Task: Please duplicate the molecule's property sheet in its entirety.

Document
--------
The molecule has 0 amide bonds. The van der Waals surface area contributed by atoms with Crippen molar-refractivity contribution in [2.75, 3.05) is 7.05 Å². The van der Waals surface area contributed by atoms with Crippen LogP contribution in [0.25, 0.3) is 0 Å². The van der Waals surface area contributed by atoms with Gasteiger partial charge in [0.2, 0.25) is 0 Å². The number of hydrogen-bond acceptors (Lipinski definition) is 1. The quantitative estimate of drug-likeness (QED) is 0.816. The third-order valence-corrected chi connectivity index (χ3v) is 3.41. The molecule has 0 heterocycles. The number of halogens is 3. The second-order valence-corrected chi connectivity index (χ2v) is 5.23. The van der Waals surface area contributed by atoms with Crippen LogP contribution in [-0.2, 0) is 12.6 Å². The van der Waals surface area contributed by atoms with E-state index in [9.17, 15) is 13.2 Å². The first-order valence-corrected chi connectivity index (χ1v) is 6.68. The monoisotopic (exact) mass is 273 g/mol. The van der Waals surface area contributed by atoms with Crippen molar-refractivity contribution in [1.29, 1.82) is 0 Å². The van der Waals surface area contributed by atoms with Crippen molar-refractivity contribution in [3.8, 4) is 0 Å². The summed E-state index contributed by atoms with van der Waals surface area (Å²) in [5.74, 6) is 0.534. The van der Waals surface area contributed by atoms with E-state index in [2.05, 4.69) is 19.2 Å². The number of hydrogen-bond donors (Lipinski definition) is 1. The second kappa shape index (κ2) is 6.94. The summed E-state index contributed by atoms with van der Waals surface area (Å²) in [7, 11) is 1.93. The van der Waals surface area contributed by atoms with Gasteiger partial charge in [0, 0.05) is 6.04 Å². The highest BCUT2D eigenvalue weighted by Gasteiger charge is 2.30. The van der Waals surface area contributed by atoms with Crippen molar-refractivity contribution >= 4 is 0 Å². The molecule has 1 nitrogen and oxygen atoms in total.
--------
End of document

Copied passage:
The molecule has 0 amide bonds. The van der Waals surface area contributed by atoms with Crippen molar-refractivity contribution in [2.75, 3.05) is 7.05 Å². The van der Waals surface area contributed by atoms with Crippen LogP contribution in [0.25, 0.3) is 0 Å². The van der Waals surface area contributed by atoms with Gasteiger partial charge in [0.2, 0.25) is 0 Å². The number of hydrogen-bond acceptors (Lipinski definition) is 1. The quantitative estimate of drug-likeness (QED) is 0.816. The third-order valence-corrected chi connectivity index (χ3v) is 3.41. The molecule has 0 heterocycles. The number of halogens is 3. The second-order valence-corrected chi connectivity index (χ2v) is 5.23. The van der Waals surface area contributed by atoms with Crippen LogP contribution in [-0.2, 0) is 12.6 Å². The van der Waals surface area contributed by atoms with E-state index in [9.17, 15) is 13.2 Å². The first-order valence-corrected chi connectivity index (χ1v) is 6.68. The monoisotopic (exact) mass is 273 g/mol. The van der Waals surface area contributed by atoms with Crippen molar-refractivity contribution in [1.29, 1.82) is 0 Å². The van der Waals surface area contributed by atoms with Crippen molar-refractivity contribution in [3.8, 4) is 0 Å². The summed E-state index contributed by atoms with van der Waals surface area (Å²) in [5.74, 6) is 0.534. The van der Waals surface area contributed by atoms with E-state index in [2.05, 4.69) is 19.2 Å². The number of hydrogen-bond donors (Lipinski definition) is 1. The second kappa shape index (κ2) is 6.94. The summed E-state index contributed by atoms with van der Waals surface area (Å²) in [7, 11) is 1.93. The van der Waals surface area contributed by atoms with Gasteiger partial charge in [0, 0.05) is 6.04 Å². The highest BCUT2D eigenvalue weighted by Gasteiger charge is 2.30. The van der Waals surface area contributed by atoms with Crippen molar-refractivity contribution >= 4 is 0 Å². The molecule has 1 nitrogen and oxygen atoms in total.